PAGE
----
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Title:Conspiracy Theory: An Empirical Study of Cheating in a Continuous Testing Environment
Author(s):Chuah, Siang Chee
Doctoral Committee Chair(s):Drasgow, Fritz
Department / Program:Psychology
Discipline:Psychology
Degree Granting Institution:University of Illinois at Urbana-Champaign
Degree:Ph.D.
Genre:Dissertation
Subject(s):Psychology, Industrial
Abstract:The effect of item characteristics on examinee recall of test items is examined in the paper. Study One evaluated item length, difficulty, guessing, discrimination, serial position, misfit, format, memoriability, clarity, familiarity, interest, and examinee ability as predictors of item recall. Item recall was coded either using a full item memory criteria or partial item memory criteria. Results suggest that item guessing, item difficulty, item length, item type, and examinee ability are related to full item memory, whereas item guessing, serial position, item type, misfit, and examinee ability are related to partial item memory. Various memory mechanisms are discussed as possible explanations for these findings. Study Two was a simulation of a multi-stage test to provide insight as to the number of conspirators required to compromise a test, and to assess the differences between a simulation where item theft is modeled after the parameter estimated in Study One and a simulation where each item has an equal probability of being stolen. Results suggest that a small group of conspirators can significantly inflate test scores for lower ability examinees, and that there is little differences in estimated score inflation between the two simulations. Implications of the findings are discussed.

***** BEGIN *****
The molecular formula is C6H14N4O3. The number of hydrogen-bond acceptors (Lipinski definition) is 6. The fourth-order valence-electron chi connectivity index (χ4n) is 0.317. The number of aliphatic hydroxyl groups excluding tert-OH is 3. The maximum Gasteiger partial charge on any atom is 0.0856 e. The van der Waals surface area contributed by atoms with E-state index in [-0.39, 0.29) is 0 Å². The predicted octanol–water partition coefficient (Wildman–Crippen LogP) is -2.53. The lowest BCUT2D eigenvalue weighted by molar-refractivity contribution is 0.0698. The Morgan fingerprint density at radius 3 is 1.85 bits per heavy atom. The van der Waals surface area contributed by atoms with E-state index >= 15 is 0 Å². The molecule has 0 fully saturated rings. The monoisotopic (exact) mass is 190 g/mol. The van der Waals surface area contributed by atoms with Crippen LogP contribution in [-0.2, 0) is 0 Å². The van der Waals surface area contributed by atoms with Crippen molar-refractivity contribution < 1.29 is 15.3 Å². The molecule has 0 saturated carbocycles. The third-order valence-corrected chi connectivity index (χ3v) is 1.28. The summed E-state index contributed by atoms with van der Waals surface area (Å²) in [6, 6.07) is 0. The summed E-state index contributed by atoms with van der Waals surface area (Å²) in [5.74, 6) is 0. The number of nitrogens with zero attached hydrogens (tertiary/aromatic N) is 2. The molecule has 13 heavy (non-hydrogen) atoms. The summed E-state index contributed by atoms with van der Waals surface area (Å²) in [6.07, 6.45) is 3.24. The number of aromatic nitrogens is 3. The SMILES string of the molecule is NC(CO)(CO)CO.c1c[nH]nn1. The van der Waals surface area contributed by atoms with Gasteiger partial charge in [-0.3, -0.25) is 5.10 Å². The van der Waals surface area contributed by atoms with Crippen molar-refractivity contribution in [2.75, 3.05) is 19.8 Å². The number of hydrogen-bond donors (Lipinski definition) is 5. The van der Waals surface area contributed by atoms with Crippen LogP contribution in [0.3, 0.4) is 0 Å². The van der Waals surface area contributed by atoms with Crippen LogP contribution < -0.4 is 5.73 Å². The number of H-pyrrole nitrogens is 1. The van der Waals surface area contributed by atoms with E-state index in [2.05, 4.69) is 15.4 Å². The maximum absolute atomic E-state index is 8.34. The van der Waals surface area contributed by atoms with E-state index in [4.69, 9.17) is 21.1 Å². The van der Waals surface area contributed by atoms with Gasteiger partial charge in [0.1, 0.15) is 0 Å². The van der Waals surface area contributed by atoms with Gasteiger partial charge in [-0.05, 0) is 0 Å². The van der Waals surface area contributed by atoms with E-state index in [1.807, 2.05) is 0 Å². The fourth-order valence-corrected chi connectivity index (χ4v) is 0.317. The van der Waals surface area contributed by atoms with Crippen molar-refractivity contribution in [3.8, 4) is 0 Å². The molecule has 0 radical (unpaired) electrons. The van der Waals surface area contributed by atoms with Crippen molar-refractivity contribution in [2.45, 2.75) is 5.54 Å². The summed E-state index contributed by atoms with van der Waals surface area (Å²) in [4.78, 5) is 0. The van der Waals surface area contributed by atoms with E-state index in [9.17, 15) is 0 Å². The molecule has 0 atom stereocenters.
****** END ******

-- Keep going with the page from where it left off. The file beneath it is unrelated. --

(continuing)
Issue Date:2005
Type:Text
Language:English
Description:66 p.
Thesis (Ph.D.)--University of Illinois at Urbana-Champaign, 2005.
URI:http://hdl.handle.net/2142/82084
Other Identifier(s):(MiAaPQ)AAI3198953
Date Available in IDEALS:2015-09-25
Date Deposited:2005


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